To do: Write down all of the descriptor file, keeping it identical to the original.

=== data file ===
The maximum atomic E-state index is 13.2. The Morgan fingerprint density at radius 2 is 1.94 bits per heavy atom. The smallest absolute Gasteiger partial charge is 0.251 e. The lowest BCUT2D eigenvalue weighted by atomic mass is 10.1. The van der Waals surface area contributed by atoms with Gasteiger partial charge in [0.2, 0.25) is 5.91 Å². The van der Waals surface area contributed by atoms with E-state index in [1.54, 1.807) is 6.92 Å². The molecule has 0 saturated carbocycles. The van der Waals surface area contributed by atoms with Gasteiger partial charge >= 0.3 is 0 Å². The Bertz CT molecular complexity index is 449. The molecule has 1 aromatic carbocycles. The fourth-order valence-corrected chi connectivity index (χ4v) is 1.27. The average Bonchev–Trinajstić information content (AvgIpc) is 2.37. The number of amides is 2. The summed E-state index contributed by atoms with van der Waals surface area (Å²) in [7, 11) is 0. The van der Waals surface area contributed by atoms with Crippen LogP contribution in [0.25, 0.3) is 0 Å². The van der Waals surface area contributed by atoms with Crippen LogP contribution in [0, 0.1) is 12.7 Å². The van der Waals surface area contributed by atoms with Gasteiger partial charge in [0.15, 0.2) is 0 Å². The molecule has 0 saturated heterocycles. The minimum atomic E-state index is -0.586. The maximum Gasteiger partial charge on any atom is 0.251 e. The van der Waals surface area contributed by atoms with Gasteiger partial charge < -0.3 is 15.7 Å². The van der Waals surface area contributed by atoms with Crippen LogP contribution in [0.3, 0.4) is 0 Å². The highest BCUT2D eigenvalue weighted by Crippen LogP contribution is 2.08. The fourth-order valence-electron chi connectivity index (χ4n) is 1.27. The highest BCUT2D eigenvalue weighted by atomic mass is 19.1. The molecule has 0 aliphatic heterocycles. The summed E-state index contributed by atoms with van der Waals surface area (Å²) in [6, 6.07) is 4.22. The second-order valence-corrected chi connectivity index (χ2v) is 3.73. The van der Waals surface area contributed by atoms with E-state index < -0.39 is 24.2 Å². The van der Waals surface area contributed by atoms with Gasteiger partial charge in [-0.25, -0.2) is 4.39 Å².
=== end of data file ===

The maximum atomic E-state index is 13.2. The Morgan fingerprint density at radius 2 is 1.94 bits per heavy atom. The smallest absolute Gasteiger partial charge is 0.251 e. The lowest BCUT2D eigenvalue weighted by atomic mass is 10.1. The van der Waals surface area contributed by atoms with Gasteiger partial charge in [0.2, 0.25) is 5.91 Å². The van der Waals surface area contributed by atoms with E-state index in [1.54, 1.807) is 6.92 Å². The molecule has 0 saturated carbocycles. The van der Waals surface area contributed by atoms with Gasteiger partial charge >= 0.3 is 0 Å². The Bertz CT molecular complexity index is 449. The molecule has 1 aromatic carbocycles. The fourth-order valence-corrected chi connectivity index (χ4v) is 1.27. The average Bonchev–Trinajstić information content (AvgIpc) is 2.37. The number of amides is 2. The summed E-state index contributed by atoms with van der Waals surface area (Å²) in [7, 11) is 0. The van der Waals surface area contributed by atoms with Crippen LogP contribution in [0.25, 0.3) is 0 Å². The van der Waals surface area contributed by atoms with Crippen LogP contribution in [0, 0.1) is 12.7 Å². The van der Waals surface area contributed by atoms with Gasteiger partial charge in [0.15, 0.2) is 0 Å². The molecule has 0 saturated heterocycles. The minimum atomic E-state index is -0.586. The maximum Gasteiger partial charge on any atom is 0.251 e. The van der Waals surface area contributed by atoms with Gasteiger partial charge < -0.3 is 15.7 Å². The van der Waals surface area contributed by atoms with Crippen LogP contribution in [0.3, 0.4) is 0 Å². The highest BCUT2D eigenvalue weighted by Crippen LogP contribution is 2.08. The fourth-order valence-electron chi connectivity index (χ4n) is 1.27. The highest BCUT2D eigenvalue weighted by atomic mass is 19.1. The molecule has 0 aliphatic heterocycles. The summed E-state index contributed by atoms with van der Waals surface area (Å²) in [6, 6.07) is 4.22. The second-order valence-corrected chi connectivity index (χ2v) is 3.73. The van der Waals surface area contributed by atoms with E-state index < -0.39 is 24.2 Å². The van der Waals surface area contributed by atoms with Gasteiger partial charge in [-0.25, -0.2) is 4.39 Å².